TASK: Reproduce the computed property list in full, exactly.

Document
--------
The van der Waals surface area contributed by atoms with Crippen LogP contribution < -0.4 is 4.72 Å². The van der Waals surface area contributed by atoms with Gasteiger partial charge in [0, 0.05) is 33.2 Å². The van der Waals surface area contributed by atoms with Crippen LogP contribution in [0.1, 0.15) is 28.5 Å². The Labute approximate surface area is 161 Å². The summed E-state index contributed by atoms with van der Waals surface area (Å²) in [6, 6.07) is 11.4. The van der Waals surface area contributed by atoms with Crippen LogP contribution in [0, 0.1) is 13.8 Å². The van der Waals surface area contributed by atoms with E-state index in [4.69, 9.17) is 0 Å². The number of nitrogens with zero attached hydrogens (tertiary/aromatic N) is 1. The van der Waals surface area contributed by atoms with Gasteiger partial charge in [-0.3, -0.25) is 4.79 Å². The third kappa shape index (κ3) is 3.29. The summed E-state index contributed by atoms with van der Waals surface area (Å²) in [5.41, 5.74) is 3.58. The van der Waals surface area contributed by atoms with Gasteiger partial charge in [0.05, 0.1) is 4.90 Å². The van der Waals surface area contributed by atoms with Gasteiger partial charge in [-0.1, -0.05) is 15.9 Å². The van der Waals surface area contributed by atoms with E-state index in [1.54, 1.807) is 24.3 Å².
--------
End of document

The van der Waals surface area contributed by atoms with Crippen LogP contribution < -0.4 is 4.72 Å². The van der Waals surface area contributed by atoms with Gasteiger partial charge in [0, 0.05) is 33.2 Å². The van der Waals surface area contributed by atoms with Crippen LogP contribution in [0.1, 0.15) is 28.5 Å². The Labute approximate surface area is 161 Å². The summed E-state index contributed by atoms with van der Waals surface area (Å²) in [6, 6.07) is 11.4. The van der Waals surface area contributed by atoms with Crippen LogP contribution in [0, 0.1) is 13.8 Å². The van der Waals surface area contributed by atoms with E-state index in [4.69, 9.17) is 0 Å². The number of nitrogens with zero attached hydrogens (tertiary/aromatic N) is 1. The van der Waals surface area contributed by atoms with Gasteiger partial charge in [-0.3, -0.25) is 4.79 Å². The third kappa shape index (κ3) is 3.29. The summed E-state index contributed by atoms with van der Waals surface area (Å²) in [5.41, 5.74) is 3.58. The van der Waals surface area contributed by atoms with Gasteiger partial charge in [0.05, 0.1) is 4.90 Å². The van der Waals surface area contributed by atoms with Gasteiger partial charge in [-0.1, -0.05) is 15.9 Å². The van der Waals surface area contributed by atoms with E-state index in [1.54, 1.807) is 24.3 Å².